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Five Communication Mistakes That Are Holding You Back

Not framing your remarks

In general, the higher up the audience, the less detail you should be providing. Frequently, executives get tuned out when they report to higher levels and provide too much detail about their topic.

FIX: Cater your comments to the highest level person in the room, and address what he or she will find valuable. Put the details in an appendix or have them ready so they're available, and you can easily pull them out if asked.

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Five Communication Mistakes That Are Holding You Back

Five Communication Mistakes That Are Holding You Back

https://www.forbes.com/sites/work-in-progress/2011/07/15/five-communication-mistakes-that-are-holding-you-back/

forbes.com

5

Key Ideas

Failing to ask for clarification

Not asking for clarification because of fear of looking incompetent in front of authority.

FIX: If you don't understand what success looks like, ask for clarification, specifics or examples. If you ask well-informed questions, you'll look a whole lot smarter than if you execute incorrectly.

Not framing your remarks

In general, the higher up the audience, the less detail you should be providing. Frequently, executives get tuned out when they report to higher levels and provide too much detail about their topic.

FIX: Cater your comments to the highest level person in the room, and address what he or she will find valuable. Put the details in an appendix or have them ready so they're available, and you can easily pull them out if asked.

Littering your speech with qualifiers

Using qualifiers such as "I think" or "we might" or "I hope to" before your points. It lacks confidence.

FIX: Start paying attention to how you use language, and if you're hiding behind qualifiers. Tape yourself or ask a colleague to take note of when you use them, and find a comfortable phrase to replace them such as "I plan to" or "I will."

Being negative to appear analytical

This norm serves a great purpose in that bad ideas can be debated and debunked. However, it also kills a lot of good ideas as well. 

FIX: Stop yourself from first pointing out what's wrong in a situation, and make it a habit to jump to what's right instead. 

If an idea is simply rotten, say how much you appreciate the thought or effort, and explain why you feel it falls short and how it can be improved. If you kill it, provide an alternative.

Being overly agreeable

This occurs when we want so much to be a likable team player that we come across as a yes person. Every idea is great, each deadline is possible, and new projects are all upside.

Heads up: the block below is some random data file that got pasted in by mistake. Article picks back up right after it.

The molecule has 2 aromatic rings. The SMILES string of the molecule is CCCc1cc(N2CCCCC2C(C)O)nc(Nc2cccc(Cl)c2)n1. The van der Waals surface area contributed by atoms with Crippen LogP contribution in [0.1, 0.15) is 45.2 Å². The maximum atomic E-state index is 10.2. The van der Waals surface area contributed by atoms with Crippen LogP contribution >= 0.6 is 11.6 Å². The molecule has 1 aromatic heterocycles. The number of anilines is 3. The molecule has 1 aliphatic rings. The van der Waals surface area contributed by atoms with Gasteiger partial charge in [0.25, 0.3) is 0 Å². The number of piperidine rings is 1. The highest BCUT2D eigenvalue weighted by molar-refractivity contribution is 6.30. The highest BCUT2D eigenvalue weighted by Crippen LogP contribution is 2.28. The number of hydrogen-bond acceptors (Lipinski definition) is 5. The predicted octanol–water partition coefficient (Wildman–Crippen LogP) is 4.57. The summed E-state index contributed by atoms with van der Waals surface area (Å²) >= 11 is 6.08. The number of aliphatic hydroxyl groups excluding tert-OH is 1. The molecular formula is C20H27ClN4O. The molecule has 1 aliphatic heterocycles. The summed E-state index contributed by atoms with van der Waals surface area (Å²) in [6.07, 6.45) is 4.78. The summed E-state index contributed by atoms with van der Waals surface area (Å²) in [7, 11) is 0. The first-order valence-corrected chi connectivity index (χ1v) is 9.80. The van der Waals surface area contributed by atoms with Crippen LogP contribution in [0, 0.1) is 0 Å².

FIX: When you find yourself tempted to state agreement even though you don't feel it, express your true opinion. You can still say this politely, and rather than simply say what you can't do, let the person know what you can do, and believe to be the best solution for all.

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  1. Using a One-Size-Fits-All Communication Approach. Tailor the communication style to the intended audience.
  2. Speaking More and Listening Less. Listen to what is said, how it is said, and to what is not said.
  3. Assuming Instead of Asking More Questions.
  4. Using Negative Tone. Choose words carefully to eliminate negative reactions.
  5. Avoiding Difficult Conversations.

  6. Reacting, Not Responding.

  7. Not Keeping an Open Mind. Accept and respect differences, listen without judgment and consider all sides of an issue.

Chaining

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Precommitment

Precommitments are actions that get you invested in going to the gym. If you’ve committed to going with a partner, you’re hardly going to leave them hanging.

Similarly, bringing clothes with you to work, packing your gym bag in advance, or laying out your workout clothes before bed for a morning workout are tricks that make it easier to stay consistent.

Rewards

In order to be effective, a reward needs to occur frequently and immediately after a workout. 

Plus, it needs to be associated with going to the gym – the reward doesn’t mean much if you can have it whenever you want.

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The Relationship Scorecard

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Dropping “Hints”

It shows that you two are not comfortable communicating openly and clearly with one another. 

State your feelings and desires openly. And make it clear that the other person is not necessarily responsible or obligated to them but that you’d love to have their support.

Holding the Relationship Hostage

For example, if someone feels like you’ve been cold to them, instead of saying, “I feel like you’re being cold sometimes,” they will say, “I can’t date someone who is cold to me." 

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